An International Tree-bute to Lucas Wolf

by Sebastian Africano, Executive Director

August 28, 2017
Managua, Nicaragua

If you haven’t experienced Trees, Water & People’s (TWP) work first-hand, it’s difficult to explain the importance of having someone like Lucas Wolf leading your efforts in the field. TWP’s success depends less on what we bring to the communities in which we work, and more on how relationships are created and cultivated, and how promises are made and kept. Lucas was incredibly talented at building trust and empathy with people across borders, cultures, and walks of life — a trait that made him excellent and irreplaceable in his work.

Over the past week, I’ve had the honor of taking Lucas back to some of the people and places he loved most in Central America. Lucas is missed not only because he helped bring clean cookstoves, solar lighting, rainwater catchment systems, and tree nurseries to the region, but for the genuine connections he made with people during the years he spent here.

La Tigra
Lucas’ friends Norma and Pedro dedicate a tree nursery to Lucas and TWP in La Tigra, Honduras.

In Honduras, we commemorated our love for Lucas by planting walnut and citrus seedlings with his ashes and scattering some into an ancient volcanic crater that fascinated him. In the community of La Tigra, his friends Norma and Pedro surprised us with a sign dedicating a tree nursery to Lucas and TWP, complete with a hand-painted wolf by his name. At the Center for Education in Sustainable Agriculture (CEASO), where he was like an adopted son, we held a prayer service and planted a walnut tree with his ashes in the center of their campus.

CEASO
The Center for Education in Sustainable Agriculture (CEASO) plants a walnut tree with Lucas’ ashes in the center of their campus.

I then traveled to Nicaragua to celebrate his birthday with his loved ones in Managua and sent portions of his ashes home with friends from various corners of the country. Friends in Cuba honored him by planting a seedling for him near Cienfuegos, and by burying some of his ashes under a Cuban Palm in the National Botanical Garden in Havana. His friends in the U.S. spread his ashes along the High Line in New York City, a place he loved to jog while living on the East Coast.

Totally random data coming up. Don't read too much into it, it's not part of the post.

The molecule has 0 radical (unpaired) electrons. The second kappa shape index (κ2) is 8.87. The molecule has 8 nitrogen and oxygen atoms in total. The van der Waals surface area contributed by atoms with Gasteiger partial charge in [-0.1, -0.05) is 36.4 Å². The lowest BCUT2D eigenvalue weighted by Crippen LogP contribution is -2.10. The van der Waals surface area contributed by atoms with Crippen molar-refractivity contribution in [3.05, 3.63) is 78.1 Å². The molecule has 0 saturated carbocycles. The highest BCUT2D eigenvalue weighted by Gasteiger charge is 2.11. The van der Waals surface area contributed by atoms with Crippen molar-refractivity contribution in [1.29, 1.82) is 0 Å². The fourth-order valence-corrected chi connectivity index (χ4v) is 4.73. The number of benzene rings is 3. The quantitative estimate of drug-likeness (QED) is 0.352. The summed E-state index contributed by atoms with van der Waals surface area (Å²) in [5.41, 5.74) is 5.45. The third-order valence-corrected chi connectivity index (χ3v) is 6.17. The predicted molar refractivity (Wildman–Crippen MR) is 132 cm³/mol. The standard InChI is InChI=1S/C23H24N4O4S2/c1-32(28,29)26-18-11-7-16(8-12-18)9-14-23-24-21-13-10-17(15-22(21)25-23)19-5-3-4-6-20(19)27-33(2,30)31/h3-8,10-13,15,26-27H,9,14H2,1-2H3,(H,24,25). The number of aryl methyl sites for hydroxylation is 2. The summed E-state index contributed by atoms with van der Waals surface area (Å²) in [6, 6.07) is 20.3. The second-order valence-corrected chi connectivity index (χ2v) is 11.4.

Lázaro planting a tree for Lucas in southern Cuba
Friends in southern Cuba plant a tree for Lucas.

Today, we continue to celebrate Lucas by planting a Ceiba tree (his favorite) in his name at the Nicaraguan Center for Forests, Energy & Climate, and a Crabapple tree outside of the Trees, Water & People office in Fort Collins, CO. Next month, we’ll continue the tributes in Guatemala and El Salvador, ensuring that his remains regenerate life in as many places as possible.

What more can I say — Lucas touched people’s hearts across the planet in a way only he could. It’s an honor to take him back to the people and places he held dear. Lucas always insisted on smiling through life’s challenges and spreading as much sunshine as possible in our short time here on earth. We can only hope that spreading his ashes under trees throughout the hemisphere will serve as a daily reminder to us all to Live Life Like Lucas.

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Mobile Power Station Workshop: Creating Energy Independence for Native American Communities

by Art Rave, Mobile Power Station Workshop participant 

I recently attended a mobile solar workshop at the Red Cloud Renewable Energy Center. The amount of information and the training I received at the center was wholeheartedly impressive. During the first few hours of the workshop, I started to learn the basics of solar energy and how solar energy systems work. Within the first few days of hands on training, I began to truly understand how the solar power energy systems operate. On last day of the workshop, I was ready to take all that I learned back to my community on the Cheyenne River Reservation and begin promoting the absolute necessity of solar energy.

Art Rave at Mobile Power Station workshop
Art Rave (left) receives hands-on wiring instruction by instructor Jason (right) of Remote Energy. Photo by Dave Bowden.

As a member of the Cheyenne River Sioux Tribe, I understand first hand exactly what energy independence can mean to a struggling community. The vast diversity of organizations that partner with RCREC is a testament to the hard work and indomitable spirit of those at the center and the allies supporting it. Everyone was absolutely dedicated to the environment and sustainable energy. I was fortunate enough to have time to meet some awe-inspiring and dedicated individuals from Trees, Water & People. Their dedication to the environment is reflected by the hard work, devotion, and enthusiasm apparent in each of their employees. The solar energy instructors are an amazing group of educators with years of experience in the field. The passion they showed in helping our Native American communities is inspiring to all!

Carol and Art at Mobile Power Station Workshop
Instructor Carol (bottom center) teaches Art (front right) and the other workshop participants to read the labels on the back of a solar panel in order to connect it to the correct electrical system.

The solar energy instructors are an amazing group of educators with years of experience in the field. The passion they showed in helping our Native American communities is inspiring to all! Overall, what a great place to learn and share! The food, lodging, and staff were terrific! I cannot wait to attend another workshop with Henry and his amazing group of partners in renewable and sustainable energy!